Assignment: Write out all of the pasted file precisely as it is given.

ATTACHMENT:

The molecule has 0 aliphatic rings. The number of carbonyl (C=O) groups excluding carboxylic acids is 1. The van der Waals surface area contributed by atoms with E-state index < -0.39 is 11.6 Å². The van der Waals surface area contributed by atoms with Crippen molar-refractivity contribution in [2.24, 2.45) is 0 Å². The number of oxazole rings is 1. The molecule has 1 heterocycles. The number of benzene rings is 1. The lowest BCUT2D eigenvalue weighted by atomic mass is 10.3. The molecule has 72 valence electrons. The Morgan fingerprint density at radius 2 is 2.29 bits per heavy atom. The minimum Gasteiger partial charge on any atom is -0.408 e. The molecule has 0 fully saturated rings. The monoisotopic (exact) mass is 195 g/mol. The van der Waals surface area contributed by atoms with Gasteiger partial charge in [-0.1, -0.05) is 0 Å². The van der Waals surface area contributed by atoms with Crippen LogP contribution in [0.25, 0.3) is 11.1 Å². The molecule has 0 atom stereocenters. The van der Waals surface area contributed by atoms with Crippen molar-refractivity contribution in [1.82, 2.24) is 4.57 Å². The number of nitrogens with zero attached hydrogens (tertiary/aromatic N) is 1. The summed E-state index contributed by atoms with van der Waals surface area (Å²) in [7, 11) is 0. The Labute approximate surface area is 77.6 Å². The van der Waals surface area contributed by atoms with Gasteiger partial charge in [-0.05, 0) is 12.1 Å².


The molecule has 0 aliphatic rings. The number of carbonyl (C=O) groups excluding carboxylic acids is 1. The van der Waals surface area contributed by atoms with E-state index < -0.39 is 11.6 Å². The van der Waals surface area contributed by atoms with Crippen molar-refractivity contribution in [2.24, 2.45) is 0 Å². The number of oxazole rings is 1. The molecule has 1 heterocycles. The number of benzene rings is 1. The lowest BCUT2D eigenvalue weighted by atomic mass is 10.3. The molecule has 72 valence electrons. The Morgan fingerprint density at radius 2 is 2.29 bits per heavy atom. The minimum Gasteiger partial charge on any atom is -0.408 e. The molecule has 0 fully saturated rings. The monoisotopic (exact) mass is 195 g/mol. The van der Waals surface area contributed by atoms with Gasteiger partial charge in [-0.1, -0.05) is 0 Å². The van der Waals surface area contributed by atoms with Crippen LogP contribution in [0.25, 0.3) is 11.1 Å². The molecule has 0 atom stereocenters. The van der Waals surface area contributed by atoms with Crippen molar-refractivity contribution in [1.82, 2.24) is 4.57 Å². The number of nitrogens with zero attached hydrogens (tertiary/aromatic N) is 1. The summed E-state index contributed by atoms with van der Waals surface area (Å²) in [7, 11) is 0. The Labute approximate surface area is 77.6 Å². The van der Waals surface area contributed by atoms with Gasteiger partial charge in [-0.05, 0) is 12.1 Å².